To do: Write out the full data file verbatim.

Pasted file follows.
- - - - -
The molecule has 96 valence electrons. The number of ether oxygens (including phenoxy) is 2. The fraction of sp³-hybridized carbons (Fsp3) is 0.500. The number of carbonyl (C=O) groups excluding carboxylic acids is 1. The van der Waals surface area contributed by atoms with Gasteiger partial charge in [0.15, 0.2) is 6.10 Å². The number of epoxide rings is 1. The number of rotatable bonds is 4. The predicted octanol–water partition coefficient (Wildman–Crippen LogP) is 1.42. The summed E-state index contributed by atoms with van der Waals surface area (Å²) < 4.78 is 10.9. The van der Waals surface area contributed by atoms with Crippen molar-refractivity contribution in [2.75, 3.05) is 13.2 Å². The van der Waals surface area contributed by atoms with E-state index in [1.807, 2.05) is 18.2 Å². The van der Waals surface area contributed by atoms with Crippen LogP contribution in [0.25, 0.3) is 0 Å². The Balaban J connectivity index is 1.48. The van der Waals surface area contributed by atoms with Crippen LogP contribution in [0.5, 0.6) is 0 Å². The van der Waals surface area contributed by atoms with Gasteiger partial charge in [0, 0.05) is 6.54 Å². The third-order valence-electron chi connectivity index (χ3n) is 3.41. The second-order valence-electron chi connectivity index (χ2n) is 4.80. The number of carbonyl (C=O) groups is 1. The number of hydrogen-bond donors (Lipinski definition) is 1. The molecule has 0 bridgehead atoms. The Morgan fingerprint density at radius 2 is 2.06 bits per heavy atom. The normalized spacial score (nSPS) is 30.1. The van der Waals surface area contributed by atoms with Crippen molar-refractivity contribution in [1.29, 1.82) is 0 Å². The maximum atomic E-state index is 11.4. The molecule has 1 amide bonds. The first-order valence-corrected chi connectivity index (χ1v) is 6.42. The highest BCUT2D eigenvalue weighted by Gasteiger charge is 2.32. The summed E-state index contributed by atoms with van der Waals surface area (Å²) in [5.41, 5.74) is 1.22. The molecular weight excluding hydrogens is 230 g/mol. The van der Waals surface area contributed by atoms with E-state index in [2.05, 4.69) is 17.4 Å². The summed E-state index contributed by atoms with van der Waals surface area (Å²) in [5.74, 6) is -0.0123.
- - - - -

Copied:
The molecule has 96 valence electrons. The number of ether oxygens (including phenoxy) is 2. The fraction of sp³-hybridized carbons (Fsp3) is 0.500. The number of carbonyl (C=O) groups excluding carboxylic acids is 1. The van der Waals surface area contributed by atoms with Gasteiger partial charge in [0.15, 0.2) is 6.10 Å². The number of epoxide rings is 1. The number of rotatable bonds is 4. The predicted octanol–water partition coefficient (Wildman–Crippen LogP) is 1.42. The summed E-state index contributed by atoms with van der Waals surface area (Å²) < 4.78 is 10.9. The van der Waals surface area contributed by atoms with Crippen molar-refractivity contribution in [2.75, 3.05) is 13.2 Å². The van der Waals surface area contributed by atoms with E-state index in [1.807, 2.05) is 18.2 Å². The van der Waals surface area contributed by atoms with Crippen LogP contribution in [0.25, 0.3) is 0 Å². The Balaban J connectivity index is 1.48. The van der Waals surface area contributed by atoms with Crippen LogP contribution in [0.5, 0.6) is 0 Å². The van der Waals surface area contributed by atoms with Gasteiger partial charge in [0, 0.05) is 6.54 Å². The third-order valence-electron chi connectivity index (χ3n) is 3.41. The second-order valence-electron chi connectivity index (χ2n) is 4.80. The number of carbonyl (C=O) groups is 1. The number of hydrogen-bond donors (Lipinski definition) is 1. The molecule has 0 bridgehead atoms. The Morgan fingerprint density at radius 2 is 2.06 bits per heavy atom. The normalized spacial score (nSPS) is 30.1. The van der Waals surface area contributed by atoms with Crippen molar-refractivity contribution in [1.29, 1.82) is 0 Å². The maximum atomic E-state index is 11.4. The molecule has 1 amide bonds. The first-order valence-corrected chi connectivity index (χ1v) is 6.42. The highest BCUT2D eigenvalue weighted by Gasteiger charge is 2.32. The summed E-state index contributed by atoms with van der Waals surface area (Å²) in [5.41, 5.74) is 1.22. The molecular weight excluding hydrogens is 230 g/mol. The van der Waals surface area contributed by atoms with E-state index in [2.05, 4.69) is 17.4 Å². The summed E-state index contributed by atoms with van der Waals surface area (Å²) in [5.74, 6) is -0.0123.